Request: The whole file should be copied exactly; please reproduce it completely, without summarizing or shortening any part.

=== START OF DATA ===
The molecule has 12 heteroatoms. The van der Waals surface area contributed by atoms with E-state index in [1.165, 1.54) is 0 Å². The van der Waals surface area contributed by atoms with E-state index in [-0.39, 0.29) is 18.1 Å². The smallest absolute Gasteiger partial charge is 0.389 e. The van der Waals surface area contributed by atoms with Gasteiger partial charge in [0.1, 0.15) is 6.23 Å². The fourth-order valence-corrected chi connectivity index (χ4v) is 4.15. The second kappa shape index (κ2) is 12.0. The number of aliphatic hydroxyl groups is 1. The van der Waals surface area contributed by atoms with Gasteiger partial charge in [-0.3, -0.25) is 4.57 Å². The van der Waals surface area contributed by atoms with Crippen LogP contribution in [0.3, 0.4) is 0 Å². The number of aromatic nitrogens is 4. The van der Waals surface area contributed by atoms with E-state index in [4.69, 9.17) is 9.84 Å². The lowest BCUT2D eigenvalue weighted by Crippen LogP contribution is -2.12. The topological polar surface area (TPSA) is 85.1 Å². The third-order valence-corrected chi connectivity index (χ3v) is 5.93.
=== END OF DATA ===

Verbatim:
The molecule has 12 heteroatoms. The van der Waals surface area contributed by atoms with E-state index in [1.165, 1.54) is 0 Å². The van der Waals surface area contributed by atoms with E-state index in [-0.39, 0.29) is 18.1 Å². The smallest absolute Gasteiger partial charge is 0.389 e. The van der Waals surface area contributed by atoms with Gasteiger partial charge in [0.1, 0.15) is 6.23 Å². The fourth-order valence-corrected chi connectivity index (χ4v) is 4.15. The second kappa shape index (κ2) is 12.0. The number of aliphatic hydroxyl groups is 1. The van der Waals surface area contributed by atoms with Gasteiger partial charge in [-0.3, -0.25) is 4.57 Å². The van der Waals surface area contributed by atoms with Crippen LogP contribution in [0.3, 0.4) is 0 Å². The number of aromatic nitrogens is 4. The van der Waals surface area contributed by atoms with E-state index in [4.69, 9.17) is 9.84 Å². The lowest BCUT2D eigenvalue weighted by Crippen LogP contribution is -2.12. The topological polar surface area (TPSA) is 85.1 Å². The third-order valence-corrected chi connectivity index (χ3v) is 5.93.